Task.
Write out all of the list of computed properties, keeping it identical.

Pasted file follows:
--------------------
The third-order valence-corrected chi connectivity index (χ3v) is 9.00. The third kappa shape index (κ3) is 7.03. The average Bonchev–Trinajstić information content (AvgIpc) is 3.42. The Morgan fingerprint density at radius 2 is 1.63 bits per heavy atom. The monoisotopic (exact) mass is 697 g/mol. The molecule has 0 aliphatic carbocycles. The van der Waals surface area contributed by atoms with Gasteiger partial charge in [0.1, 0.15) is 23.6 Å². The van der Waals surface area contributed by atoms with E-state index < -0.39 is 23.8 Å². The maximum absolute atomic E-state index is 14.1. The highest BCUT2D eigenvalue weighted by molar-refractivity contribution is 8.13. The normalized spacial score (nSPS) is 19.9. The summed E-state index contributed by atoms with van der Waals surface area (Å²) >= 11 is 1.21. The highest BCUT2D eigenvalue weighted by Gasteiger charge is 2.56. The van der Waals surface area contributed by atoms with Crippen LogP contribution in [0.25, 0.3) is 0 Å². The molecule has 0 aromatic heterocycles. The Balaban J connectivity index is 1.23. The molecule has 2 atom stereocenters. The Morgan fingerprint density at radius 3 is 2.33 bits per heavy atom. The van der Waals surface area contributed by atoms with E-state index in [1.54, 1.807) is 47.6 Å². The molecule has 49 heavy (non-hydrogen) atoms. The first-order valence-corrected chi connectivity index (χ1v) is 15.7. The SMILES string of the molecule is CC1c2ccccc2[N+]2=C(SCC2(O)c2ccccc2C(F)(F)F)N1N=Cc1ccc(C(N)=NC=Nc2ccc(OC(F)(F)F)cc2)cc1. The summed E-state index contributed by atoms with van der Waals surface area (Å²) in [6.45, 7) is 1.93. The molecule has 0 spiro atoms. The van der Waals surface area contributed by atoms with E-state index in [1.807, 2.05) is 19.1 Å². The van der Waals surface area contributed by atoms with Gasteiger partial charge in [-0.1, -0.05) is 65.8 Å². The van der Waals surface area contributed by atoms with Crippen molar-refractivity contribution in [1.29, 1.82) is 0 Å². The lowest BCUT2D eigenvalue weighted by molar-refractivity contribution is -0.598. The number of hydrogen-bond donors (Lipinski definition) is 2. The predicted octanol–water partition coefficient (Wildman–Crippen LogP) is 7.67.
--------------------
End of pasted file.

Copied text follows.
The third-order valence-corrected chi connectivity index (χ3v) is 9.00. The third kappa shape index (κ3) is 7.03. The average Bonchev–Trinajstić information content (AvgIpc) is 3.42. The Morgan fingerprint density at radius 2 is 1.63 bits per heavy atom. The monoisotopic (exact) mass is 697 g/mol. The molecule has 0 aliphatic carbocycles. The van der Waals surface area contributed by atoms with Gasteiger partial charge in [0.1, 0.15) is 23.6 Å². The van der Waals surface area contributed by atoms with E-state index < -0.39 is 23.8 Å². The maximum absolute atomic E-state index is 14.1. The highest BCUT2D eigenvalue weighted by molar-refractivity contribution is 8.13. The normalized spacial score (nSPS) is 19.9. The summed E-state index contributed by atoms with van der Waals surface area (Å²) >= 11 is 1.21. The highest BCUT2D eigenvalue weighted by Gasteiger charge is 2.56. The van der Waals surface area contributed by atoms with Crippen LogP contribution in [0.25, 0.3) is 0 Å². The molecule has 0 aromatic heterocycles. The Balaban J connectivity index is 1.23. The molecule has 2 atom stereocenters. The Morgan fingerprint density at radius 3 is 2.33 bits per heavy atom. The van der Waals surface area contributed by atoms with E-state index in [1.54, 1.807) is 47.6 Å². The molecule has 49 heavy (non-hydrogen) atoms. The first-order valence-corrected chi connectivity index (χ1v) is 15.7. The SMILES string of the molecule is CC1c2ccccc2[N+]2=C(SCC2(O)c2ccccc2C(F)(F)F)N1N=Cc1ccc(C(N)=NC=Nc2ccc(OC(F)(F)F)cc2)cc1. The summed E-state index contributed by atoms with van der Waals surface area (Å²) in [6.45, 7) is 1.93. The molecule has 0 spiro atoms. The van der Waals surface area contributed by atoms with E-state index in [1.807, 2.05) is 19.1 Å². The van der Waals surface area contributed by atoms with Gasteiger partial charge in [-0.1, -0.05) is 65.8 Å². The van der Waals surface area contributed by atoms with Crippen molar-refractivity contribution in [1.29, 1.82) is 0 Å². The lowest BCUT2D eigenvalue weighted by molar-refractivity contribution is -0.598. The number of hydrogen-bond donors (Lipinski definition) is 2. The predicted octanol–water partition coefficient (Wildman–Crippen LogP) is 7.67.